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Mock Car Crash Returns as Cautionary Tale for BHS Seniors

Jun 28, 2021 06:00AM ● By Pamela Johnson

Lea Dennet and Tommy Mailhot seek to comfort each other after the car crash. (Submitted photo)

written by Marjorie Turner Hollman, Contributing Writer

Melissa Newman has been organizing car crashes for fifteen years, and she is very good at it. The first “crashes” were planned with Firefighter Chris Mach (who came up with the idea), and she has continued organizing them more recently with Lt. Brad Kwatcher of the Bellingham Fire Department.

These are mock car crashes. No one actually gets hurt in these events, no one dies, no one even gets arrested. But to dramatize what could or might happen, the script Newman writes brings together both Bellingham High School students from this year’s graduating class and adults who work in official roles in the community. Some of the participating adults have faced challenging events in their daily work similar to those portrayed during the “mock car crash.”
Newman, whose official title is Coordinator of Reprographics, is based at Bellingham High School and is the Student Advisor for SADD (Students Against Destructive Decisions) and the Yearbook advisor. She explained, “I love my job, working with the kids. I’m not a teacher, so I have a different relationship with the kids. I am able to communicate on a different level, a very different dynamic—I love it.”

Newman was not able to stage the Mock Car Crash event last year because of the pandemic, but students from this year’s graduating class approached her and asked if they could do it again. “Our class needs this,” they told her.

Each year the program has followed the same basic script. Marty’s Auto Service towed two heavily damaged cars to the high school for the first stage of the “Mock Car Crash.” Bellingham Police and Fire departments responded with sirens wailing after the “crash” while the entire senior class sat riveted, this year watching as Tatum Lee was taken from the scene by ambulance, while Adam LaRose—pronounced “dead” at the scene—was placed in a body bag by staff from Cartier’s Funeral Home. Matt Wilson, the driver, who was supposedly drunk, was arrested at the scene, placed in the back of the police car and driven off.

Students then moved to the school auditorium, where curtains opened on a hospital scene. Medical staff, played by Dr. Eric Goedecke, Becky Pearcy, Sam Vars, and Jessica Molloy, attempted to revive Tatum, who “died” on the table.

The next scene was a courtroom, where Bellingham Attorney Jeffrey Goldstein took the stage, assuming the role of judge in the courtroom. Matt Wilson appeared for sentencing with his parents, David and Diane Wilson, at his side. After being sentenced to jail, Matt was then taken away in handcuffs.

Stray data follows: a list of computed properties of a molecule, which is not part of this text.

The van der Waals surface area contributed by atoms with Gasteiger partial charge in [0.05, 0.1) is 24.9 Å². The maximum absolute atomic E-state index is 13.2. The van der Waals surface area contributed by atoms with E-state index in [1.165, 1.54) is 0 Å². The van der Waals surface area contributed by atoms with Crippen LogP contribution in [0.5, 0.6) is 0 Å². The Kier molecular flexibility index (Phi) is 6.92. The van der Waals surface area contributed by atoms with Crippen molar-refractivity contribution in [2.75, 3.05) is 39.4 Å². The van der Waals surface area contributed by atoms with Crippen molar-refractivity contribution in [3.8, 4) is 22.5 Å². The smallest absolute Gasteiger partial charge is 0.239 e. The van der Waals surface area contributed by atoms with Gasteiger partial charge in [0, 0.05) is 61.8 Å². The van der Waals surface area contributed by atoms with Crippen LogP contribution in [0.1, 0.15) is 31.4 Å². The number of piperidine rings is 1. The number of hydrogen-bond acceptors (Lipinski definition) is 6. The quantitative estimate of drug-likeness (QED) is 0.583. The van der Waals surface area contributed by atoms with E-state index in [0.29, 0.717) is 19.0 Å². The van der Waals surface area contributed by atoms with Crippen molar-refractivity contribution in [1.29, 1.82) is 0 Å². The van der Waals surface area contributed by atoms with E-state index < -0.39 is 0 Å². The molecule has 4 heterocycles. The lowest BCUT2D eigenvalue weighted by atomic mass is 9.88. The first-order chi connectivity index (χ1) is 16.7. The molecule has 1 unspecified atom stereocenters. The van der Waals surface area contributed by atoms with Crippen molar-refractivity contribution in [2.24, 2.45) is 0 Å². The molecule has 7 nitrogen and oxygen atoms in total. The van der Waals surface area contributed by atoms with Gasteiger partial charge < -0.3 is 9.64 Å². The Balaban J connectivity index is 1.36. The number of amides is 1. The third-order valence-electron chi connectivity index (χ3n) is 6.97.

The final scene brought back staff from Cartier’s Funeral Home, who rolled two caskets into the staged funeral home. Large photos (courtesy of Staples) of the students who had “died” were displayed as a stark reminder of young lives snuffed out.

In the past Newman has taken on the role of the mother reading a eulogy for her child. Newman explained that she always thought of her own children as she wrote these scripts and then portrayed the grieving parent.

This year, Edward and Cheri Lee read a eulogy for their daughter Tatum, and Jack and Susanne LaRose read a eulogy for their son Adam. “I was relieved of that burden, and in truth, in the past, without the real parents, it was not as powerful. This was the second time I asked the LaRoses to take on this role, but I promised I would not ask them to do it again,” Newman said. “It is so hard.”

The impact of the program does not stop at the school doors. Newman insists that the participants in the car crash keep their phones off for the rest of the day, reinforcing the message that when a person dies, they really are gone. Newman explained, “The ones who participated in the crash program can talk with each other, but they can’t talk with their other friends. Even Matt, sentenced to jail, had to keep isolated as well. You don’t get the freedom to make phone calls when you’re in jail.”

Newman stressed to the participants of the Mock Car Crash that they now have a responsibility to themselves and their friends to keep them safe.
“My goal is to make a difference in even one or two kids’ lives. If we can have some sort of impact it’s enough.”

 

 

 

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